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Database Guru Gordon Linoff Explains the Design Process and Data Mining

May 10, 2017

6 Min Read

Gordon Linoff is one of the founders of Data Miners, Inc. He is a co-author of 7 books related to data mining and databases. He is also one of the top contributors at Stackoverflow for MySQL. If you want to learn about databases, Gordon should be your role model and a person to follow. His contributions are many and he loves to interact with people on the forums.

Gordon Linoff Interview

In his interview with Cloudways, Gordon talks about database and data mining, offers advice on distributed database designing and also talks about how he became a top contributor on Stackoverflow. Enjoy the interview 🙂

Cloudways: Gordon, what made you choose Database and Data Mining as your permanent field? Who was the inspiration?

Gordon: Ever since I was a kid, I was always interested in mathematics.  If I had one inspiration, it was my older brother. . . and Martin Gardner’s Mathematical Games column in Scientific American.  Of course, I didn’t realize the difference between mathematics, computer science, and statistics until I went through college. When I started working with large complex data and data analysis, it wasn’t called data mining; the advanced algorithms were more likely to be thought of as artificial intelligence.

Cloudways: How was your experience as a Database Marketing Consultant at New York Times? What were your key tasks? In general, what changes do you see in New York Times since you left?

Gordon: Actually, I have been consulting with the New York Times on-and-off for about fifteen years.  Initially, a major part of my work was in customer-centric forecasting for the home delivery population.  That project was launched because their subscriber numbers were deviating significantly from what was expecting — encouraging them to try another technique.  That technique is customer-centric forecasting which uses survival analysis as the underlying technology.

I do still work with the Times.  Some of the work still involves forecasting and lifetime value calculations.  Of course, the business has become much more digital-oriented, so the focus has shifted more to the online world.

Cloudways: How would you compare SQL with NOSQL like MongoDB, Firebase, etc? Can it compete with SQL in terms of designing a database system or managing relational databases?

Gordon: NOSQL databases and SQL databases are often solving different problems.  I am certainly a fan of traditional relational databases, and I do think they are more appropriate for many of the complex analyses needed for understanding business data.  In particular, the widespread adoption of analytic functions is a boon for analyses.  But, also the increasing support for textual and GIS data is also very important.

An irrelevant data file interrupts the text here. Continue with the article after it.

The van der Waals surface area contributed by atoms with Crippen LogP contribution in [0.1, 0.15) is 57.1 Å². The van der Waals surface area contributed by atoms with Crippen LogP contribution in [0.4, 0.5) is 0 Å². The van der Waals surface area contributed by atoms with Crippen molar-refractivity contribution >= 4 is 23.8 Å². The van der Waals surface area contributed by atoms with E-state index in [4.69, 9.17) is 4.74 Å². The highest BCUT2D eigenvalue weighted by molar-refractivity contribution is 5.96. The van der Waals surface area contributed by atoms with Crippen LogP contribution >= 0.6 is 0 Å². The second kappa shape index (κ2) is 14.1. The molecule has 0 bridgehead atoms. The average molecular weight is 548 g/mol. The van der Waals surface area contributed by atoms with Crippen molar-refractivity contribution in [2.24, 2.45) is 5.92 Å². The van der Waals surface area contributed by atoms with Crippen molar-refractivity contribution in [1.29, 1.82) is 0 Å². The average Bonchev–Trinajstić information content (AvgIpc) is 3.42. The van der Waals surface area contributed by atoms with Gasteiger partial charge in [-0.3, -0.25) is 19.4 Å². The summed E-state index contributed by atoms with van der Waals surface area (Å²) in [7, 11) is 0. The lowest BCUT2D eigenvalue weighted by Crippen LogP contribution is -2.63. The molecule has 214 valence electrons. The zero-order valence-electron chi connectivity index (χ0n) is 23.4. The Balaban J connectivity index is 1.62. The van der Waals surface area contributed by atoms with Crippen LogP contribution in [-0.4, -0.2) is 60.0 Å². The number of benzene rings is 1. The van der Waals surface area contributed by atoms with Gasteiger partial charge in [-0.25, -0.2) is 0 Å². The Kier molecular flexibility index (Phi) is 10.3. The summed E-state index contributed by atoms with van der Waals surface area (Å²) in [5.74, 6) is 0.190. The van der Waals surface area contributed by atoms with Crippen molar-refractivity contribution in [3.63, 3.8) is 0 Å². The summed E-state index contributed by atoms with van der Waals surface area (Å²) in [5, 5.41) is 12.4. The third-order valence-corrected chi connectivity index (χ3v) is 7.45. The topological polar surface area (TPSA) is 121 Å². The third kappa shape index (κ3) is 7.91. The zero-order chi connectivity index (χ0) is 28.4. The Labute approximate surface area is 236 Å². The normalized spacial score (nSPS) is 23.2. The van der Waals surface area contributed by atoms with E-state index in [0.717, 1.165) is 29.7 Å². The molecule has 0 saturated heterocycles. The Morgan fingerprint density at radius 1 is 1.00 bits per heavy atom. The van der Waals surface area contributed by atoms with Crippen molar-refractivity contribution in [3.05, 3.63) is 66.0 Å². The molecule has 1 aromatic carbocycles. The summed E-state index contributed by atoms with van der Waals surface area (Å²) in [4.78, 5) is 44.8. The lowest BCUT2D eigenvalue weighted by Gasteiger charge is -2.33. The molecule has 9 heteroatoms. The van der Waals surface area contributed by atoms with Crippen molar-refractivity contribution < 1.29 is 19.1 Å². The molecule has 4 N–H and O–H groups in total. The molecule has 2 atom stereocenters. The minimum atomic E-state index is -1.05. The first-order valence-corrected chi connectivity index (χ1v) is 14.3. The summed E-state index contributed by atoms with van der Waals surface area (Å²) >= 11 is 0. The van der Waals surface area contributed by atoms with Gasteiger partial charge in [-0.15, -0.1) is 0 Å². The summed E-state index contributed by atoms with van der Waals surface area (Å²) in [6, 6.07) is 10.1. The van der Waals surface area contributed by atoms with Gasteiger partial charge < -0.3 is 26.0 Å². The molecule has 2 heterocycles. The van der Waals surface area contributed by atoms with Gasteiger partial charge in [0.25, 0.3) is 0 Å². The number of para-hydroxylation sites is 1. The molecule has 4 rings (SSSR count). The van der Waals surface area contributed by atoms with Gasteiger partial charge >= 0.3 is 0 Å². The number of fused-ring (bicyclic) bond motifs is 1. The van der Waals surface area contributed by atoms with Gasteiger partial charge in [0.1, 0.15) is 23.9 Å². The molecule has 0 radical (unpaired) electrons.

On the other hand, NOSQL databases certainly have their place.  The term refers to a broad range of database technologies, including key-value stores, document databases, and graph databases.  One of the big advantages is on the data collection side.  By relaxing some of the ACID properties of traditional databases (atomicity, consistency, isolation, and durability), they are able to achieve the much higher throughputs needed for operational online processes.

Cloudways: What are the key points to keep in mind while architecting a database and creating its schema?

Gordon: That is too broad a question for a simple answer.  Well, perhaps I do have some key points, but they aren’t very high-level.  Use consistent naming conventions.  All tables should have a primary key (preferably auto-incremented integers).  Most tables should have columns indicating the date/time the row was inserted, who inserted the row, and on what machine.  And, I have a strong preference for inserting new rows rather than updating existing data — that is, nothing gets overwritten, so history is there.  Beyond that, the actual data structure depends on the problem(s) the application is there to solve.

Cloudways: Have you ever created a Distributed Database Design? What are the difficulties that occur in them and how can we resolve them easily?

Gordon: Distributed databases are challenging.  The key point when designing them is understanding the underlying requirements.  For instance, a large bank needed to have a fail-safe system for some of their operational systems.  This requires replicating transactions as they occur, to ensure that they appear across all systems when committed (and maintaining a history of such transactions when a machine is offline).  The solution involved having all systems serving customer requests.  If one went down, then there would be a degradation in performance but the system would still be available to the users.

Other distributed databases may not have such arduous requirements.  For instance, a copy of operational data may be needed, but it can be loaded into an analytic machine once per day or per hour.  For this purpose, technologies such as log-shipping are quite sufficient.

Nowadays, there are many options for distributed processing.  The important thing is to understand your requirements, so you can adequately evaluate the options.

Cloudways: Large databases tend to become a resource hog on the servers. Do you have any suggestions for large websites and enterprise level products to improve the performance of the database?

Gordon: This is definitely a big concern.  My advice in such cases is two-fold.  First, have top-notch DBAs available to be sure that you are doing the right thing.  Second, evaluate at the application level to be sure the database is being used efficiently.